When the One-Ton Cup race was sailed in Marseille in 1976, all of sailing’s great designers were there, including Mats Gustafsson. And despite Knock-on-Wood not having great success in the race, the project did share a lot of learnings for the team and the yard.
In 1977, boat production was increasing and Rosättra expanded its facilities by a few 100sqm, allowing for more offices and warehouse space. Years later, more investment was needed for a new 550sqm production hall, however, to manage the financing Rosättra needed a loan of SEK 400,000.
Banks refused to give the yard a loan and support finally came from a private financier and Linjett owner who saw the value in the Linjett 32 model: “If you don’t survive these times, no other yard will either.” And he was right. Today the Linjett 32 still holds the record for most built of any Linjett model.
At the launch of the first Linjett Owners’ Championship, 28 out of a total of 35 boats participated and 45 years later it is still a much-loved tradition that is upheld today, and is seen as the foundation of the Linjett Owners Club that was formed 10 years later.
This ongoing commitment and mutual interest between the yard and boat owners, ensures Linjett yachts are a well-loved and recognised brand.
Read more at Linjett.org.
The first Linjett – the Linjett 30 – left all its competitors in the dust. After nearly three years of developing and trialling their own boat in plastic, the designer and builder Jan Gustafsson (brother of Mats) won the Åland Sea Race in the Linjett 30, ahead of the Scampi which got second. Success had come, and the first 30 clients who had initially ordered the new Linjett 30 from the drawings, were thrilled with the result and their investment (even though they had to wait another year before they would receive their boats). In total there were 112 Linjett 30 boats built.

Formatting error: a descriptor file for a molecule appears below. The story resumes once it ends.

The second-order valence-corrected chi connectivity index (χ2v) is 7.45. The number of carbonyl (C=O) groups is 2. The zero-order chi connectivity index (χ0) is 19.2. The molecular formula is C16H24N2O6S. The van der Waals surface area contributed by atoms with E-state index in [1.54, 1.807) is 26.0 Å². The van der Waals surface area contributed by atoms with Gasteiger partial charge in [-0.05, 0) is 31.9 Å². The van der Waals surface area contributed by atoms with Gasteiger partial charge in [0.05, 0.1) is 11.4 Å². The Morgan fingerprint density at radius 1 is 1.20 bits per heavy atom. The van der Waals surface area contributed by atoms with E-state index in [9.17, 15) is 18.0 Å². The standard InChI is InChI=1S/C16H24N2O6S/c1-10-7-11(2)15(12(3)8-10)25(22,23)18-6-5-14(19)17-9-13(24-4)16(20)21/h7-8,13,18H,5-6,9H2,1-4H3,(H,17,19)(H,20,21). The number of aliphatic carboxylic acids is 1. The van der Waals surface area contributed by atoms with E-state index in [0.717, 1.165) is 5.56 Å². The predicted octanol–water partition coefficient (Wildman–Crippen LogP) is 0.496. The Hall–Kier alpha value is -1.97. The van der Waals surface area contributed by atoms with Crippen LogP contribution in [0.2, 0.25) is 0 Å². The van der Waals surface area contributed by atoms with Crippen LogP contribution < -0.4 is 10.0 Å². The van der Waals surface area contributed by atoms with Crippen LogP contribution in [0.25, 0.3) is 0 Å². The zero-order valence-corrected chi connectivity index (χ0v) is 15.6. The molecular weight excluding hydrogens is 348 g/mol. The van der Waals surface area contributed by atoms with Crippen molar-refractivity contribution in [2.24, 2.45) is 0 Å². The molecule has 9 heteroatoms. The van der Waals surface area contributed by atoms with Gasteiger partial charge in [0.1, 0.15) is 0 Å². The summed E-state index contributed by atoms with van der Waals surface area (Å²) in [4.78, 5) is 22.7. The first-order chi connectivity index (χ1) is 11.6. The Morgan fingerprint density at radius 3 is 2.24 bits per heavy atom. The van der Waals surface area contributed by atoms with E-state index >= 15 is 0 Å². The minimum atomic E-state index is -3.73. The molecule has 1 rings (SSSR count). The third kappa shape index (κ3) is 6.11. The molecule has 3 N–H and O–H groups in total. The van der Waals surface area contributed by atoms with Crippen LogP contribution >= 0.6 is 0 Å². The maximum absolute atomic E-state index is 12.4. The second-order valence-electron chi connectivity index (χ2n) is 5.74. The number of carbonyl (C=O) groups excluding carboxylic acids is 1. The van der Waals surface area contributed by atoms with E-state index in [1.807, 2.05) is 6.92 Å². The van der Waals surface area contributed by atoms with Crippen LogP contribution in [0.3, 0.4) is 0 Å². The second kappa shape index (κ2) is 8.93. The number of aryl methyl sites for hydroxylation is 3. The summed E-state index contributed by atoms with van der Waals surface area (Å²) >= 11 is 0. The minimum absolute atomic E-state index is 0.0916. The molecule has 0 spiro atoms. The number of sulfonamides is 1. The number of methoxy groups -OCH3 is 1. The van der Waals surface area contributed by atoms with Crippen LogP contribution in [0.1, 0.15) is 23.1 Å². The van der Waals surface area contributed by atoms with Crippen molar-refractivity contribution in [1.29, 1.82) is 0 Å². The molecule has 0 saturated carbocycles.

There was a lot of experimentation taking place with different boat models, and the boatyard was given more and more assignments to place interiors into plastic boats, like the OE 36 and Comfort 30. The idea of Rosättra making its own boat in plastic grew stronger, before Jan Gustafsson finally took the initiative and started designing a sailboat that was suitable for both cruising and racing. And so Rosättra’s first Linjett born: the Linjett 30.
The Gustafsson brothers bought together 30 sailing friends to introduce the idea of the Linjett 30, and it was enough that the family and Rosättra were behind the project to guarantee 30 orders for the Linjett 30. Financing was secured for the project against the drawings alone – however the question now was if the new yacht would be as good as the prototype? It was.
Under the leadership of the second generation of Gustafssons – Mats, Jan and Ola – a revolution in boat building was taking place across the country. New line-production of plastic boats started to pop-up in the most unlikely places in the country. At Rosättra, the wooden boats were replaced with a new line-production of plastic boats. The era of wooden boats finished with the 70th Laurin Koster, launched in August 1969. The boatyard now began producing the new, affordable plastic boats.
Not many boatyards managed to change their sails to the new wind, and on the east coast of Sweden it was only the Rosättra Boatyard that succeeded in bringing together their history and knowledge of building wooden boats together with the modern era’s requirements for design and materials.